Population And Misanthropy

“I have no doubt that the present uprisings in Tunisia and Egypt have unsustainable population levels as their root cause,” wrote Labor backbencher Kelvin Thomson to his constituents earlier this year.
Not tyranny. For Thomson, the important thing to note about the crowds at Tahrir Square was not that people were angry, but that the square was very crowded.
Is there anything that so neatly encapsulates the misanthropy of much population scepticism?
His is an attitude which can marvel at nothing but the size of the teeming masses in the Arab world. No wonder at the historical nature of their revolt against dictatorship. Or speculation about the individual courage it must require. The Arab Spring is just another data point to support a belief that the world has too many people.
Thomson, with Dick Smith, is one of the few mainstream faces of the sustainable population movement. They blame an extraordinary array of problems on population growth – not just revolution against tyranny (which, Thomson perhaps unintentionally implied, is a bad thing) but war, famine, terrorism, over-consumption, climate change, price inflation, and the high cost of housing.
It’s very meta – a thread that ties together almost every single problem, real or perceived, facing the world today. Dick Smith writes in his new book:
Surely it is obvious that just about every problem we have is made worse by more people.
Not poverty, for one. The world has never been richer, and never had more people. Nor life expectancy, which has also been increasing along with population. Yes, food prices have increased modestly in recent years, but there’s little reason to believe they won’t continue their historical downwards trajectory.
The picture painted by the population sceptics is of a world of unmitigated catastrophe. The reality is far from that. On nearly every metric the world is getting better.
Even war is on a long-term decline – both in the number of conflicts and their relative deadliness.
As for the claims that we’re running out of resources? Fewer resources, prices for those resources go up. And as prices go up, replacements are found. Of course there is a physical limit to coal or oil. But we’ll never reach it.
Fear of overpopulation is just as misplaced now as it was for Thomas Malthus and Paul Ehrlich. Yet the fear sticks – the fear that this is somehow the end of the road for mankind, and the choice we now face is either to plateau or suffer.
So the question isn’t whether Smith and Thomson are wrong. It’s why they are.
Part of the explanation has to be just how deeply personal population scepticism is. Not for nothing is Smith’s book titled Dick Smith’s Population Crisis. It features photographs of his family, his childhood, and his favourite place in Australia – the tranquil, rarely-visited Coopers Creek.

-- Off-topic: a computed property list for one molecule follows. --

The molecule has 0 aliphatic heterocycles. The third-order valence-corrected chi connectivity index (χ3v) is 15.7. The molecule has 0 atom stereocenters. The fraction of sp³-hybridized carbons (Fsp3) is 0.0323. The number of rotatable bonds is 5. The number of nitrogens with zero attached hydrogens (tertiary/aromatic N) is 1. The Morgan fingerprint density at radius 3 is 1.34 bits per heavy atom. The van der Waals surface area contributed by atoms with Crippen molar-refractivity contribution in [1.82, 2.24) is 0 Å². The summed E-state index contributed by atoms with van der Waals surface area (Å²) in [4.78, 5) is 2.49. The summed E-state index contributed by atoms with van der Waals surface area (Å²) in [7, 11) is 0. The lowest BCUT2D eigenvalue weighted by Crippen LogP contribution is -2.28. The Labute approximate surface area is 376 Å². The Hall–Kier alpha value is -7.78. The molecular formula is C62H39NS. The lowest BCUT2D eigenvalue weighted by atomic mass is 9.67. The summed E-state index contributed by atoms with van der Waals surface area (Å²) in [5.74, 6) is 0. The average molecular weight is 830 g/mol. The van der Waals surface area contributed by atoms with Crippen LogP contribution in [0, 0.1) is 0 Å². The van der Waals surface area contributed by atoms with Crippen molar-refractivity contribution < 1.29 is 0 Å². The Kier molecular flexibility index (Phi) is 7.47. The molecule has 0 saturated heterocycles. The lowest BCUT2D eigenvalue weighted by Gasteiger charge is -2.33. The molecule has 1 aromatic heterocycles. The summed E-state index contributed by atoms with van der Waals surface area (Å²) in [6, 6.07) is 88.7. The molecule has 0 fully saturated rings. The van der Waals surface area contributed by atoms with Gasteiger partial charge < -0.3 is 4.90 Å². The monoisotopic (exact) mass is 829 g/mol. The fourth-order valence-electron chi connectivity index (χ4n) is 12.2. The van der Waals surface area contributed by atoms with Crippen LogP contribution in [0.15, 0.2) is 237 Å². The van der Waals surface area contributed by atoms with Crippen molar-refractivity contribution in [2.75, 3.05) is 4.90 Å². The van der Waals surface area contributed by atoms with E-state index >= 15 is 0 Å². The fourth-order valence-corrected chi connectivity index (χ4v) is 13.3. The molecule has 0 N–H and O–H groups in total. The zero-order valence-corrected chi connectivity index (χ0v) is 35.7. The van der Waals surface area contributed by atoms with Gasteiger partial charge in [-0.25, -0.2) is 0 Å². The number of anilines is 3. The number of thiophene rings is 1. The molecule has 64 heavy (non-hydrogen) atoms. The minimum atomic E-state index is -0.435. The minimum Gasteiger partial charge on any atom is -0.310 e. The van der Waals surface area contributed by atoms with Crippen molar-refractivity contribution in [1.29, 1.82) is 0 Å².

Like his documentary Population Puzzle, the book is part argument, part lament for an Australia which has disappeared, or seems likely to. That Australia had big backyards and vegie patches and open spaces. The modern Australia, Smith claims, is at risk of becoming like Bangladesh – poor, overcrowded and environmentally degraded.
Of course there is no neat relationship between density and poverty. There are dense poor countries and dense rich ones. If Australia became as dense as Bangladesh we would remain rich. If Bangladesh somehow reduced its density it would likely remain poor.
But there is a clear relationship between population growth and the growth in living standards. Urban Bangladesh is busy because that’s where the employment opportunities are – people have left the sparse rural environment and deliberately chosen the intensity of city existence.
Why describe population scepticism as misanthropic?
Well, how else to describe those who agitate for millions of potential individuals not to exist at all – and regret the existence of millions of those who already do? Who see nothing but problems in future people?
The great economist Julian Simon once wrote: “What business do I have trying to help arrange it that fewer human beings will be born, each one of whom might be a Mozart or a Michelangelo or an Einstein – or simply a joy to his or her family and community, and a person who will enjoy life?”
As it is 2011, the population debate is inevitably wrapped up in the debate about climate change policy.
It will take all of the intellectual and technological ingenuity of future generations to adapt to the consequences of climate change, regardless of whether that change is caused by human activity or otherwise. Trying to reduce or stabilise population in response to climate change would be entirely counterproductive. More people have more ideas. The Thomas Edison of climate change adaptation may not have been born yet. If the sustainable population crowd have their way, he may never be born.
In the New York Times last week, Thomas Friedman wondered how humanity will cope with crossing the “growth/climate/natural resource/population redlines all at once”.
The same way we’ve always done – through human creativity.